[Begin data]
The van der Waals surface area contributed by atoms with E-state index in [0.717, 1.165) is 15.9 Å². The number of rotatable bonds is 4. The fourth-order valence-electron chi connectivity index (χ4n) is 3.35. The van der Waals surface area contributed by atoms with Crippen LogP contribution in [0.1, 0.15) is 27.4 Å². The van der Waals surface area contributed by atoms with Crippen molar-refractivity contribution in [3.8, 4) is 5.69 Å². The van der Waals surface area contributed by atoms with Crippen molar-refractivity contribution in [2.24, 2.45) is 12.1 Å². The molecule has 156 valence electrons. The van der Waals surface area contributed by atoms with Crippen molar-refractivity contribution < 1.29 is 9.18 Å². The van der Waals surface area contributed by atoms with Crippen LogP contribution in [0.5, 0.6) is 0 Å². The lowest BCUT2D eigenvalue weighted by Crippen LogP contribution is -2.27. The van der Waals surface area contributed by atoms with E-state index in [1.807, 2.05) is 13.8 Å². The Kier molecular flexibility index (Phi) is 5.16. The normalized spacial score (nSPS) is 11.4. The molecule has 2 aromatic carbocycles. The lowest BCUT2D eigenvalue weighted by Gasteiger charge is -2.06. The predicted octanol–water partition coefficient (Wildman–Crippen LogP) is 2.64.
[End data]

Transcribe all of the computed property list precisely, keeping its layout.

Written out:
The van der Waals surface area contributed by atoms with E-state index in [0.717, 1.165) is 15.9 Å². The number of rotatable bonds is 4. The fourth-order valence-electron chi connectivity index (χ4n) is 3.35. The van der Waals surface area contributed by atoms with Crippen LogP contribution in [0.1, 0.15) is 27.4 Å². The van der Waals surface area contributed by atoms with Crippen molar-refractivity contribution in [3.8, 4) is 5.69 Å². The van der Waals surface area contributed by atoms with Crippen molar-refractivity contribution in [2.24, 2.45) is 12.1 Å². The molecule has 156 valence electrons. The van der Waals surface area contributed by atoms with Crippen molar-refractivity contribution < 1.29 is 9.18 Å². The van der Waals surface area contributed by atoms with Crippen LogP contribution in [0.5, 0.6) is 0 Å². The lowest BCUT2D eigenvalue weighted by Crippen LogP contribution is -2.27. The van der Waals surface area contributed by atoms with E-state index in [1.807, 2.05) is 13.8 Å². The Kier molecular flexibility index (Phi) is 5.16. The normalized spacial score (nSPS) is 11.4. The molecule has 2 aromatic carbocycles. The lowest BCUT2D eigenvalue weighted by Gasteiger charge is -2.06. The predicted octanol–water partition coefficient (Wildman–Crippen LogP) is 2.64.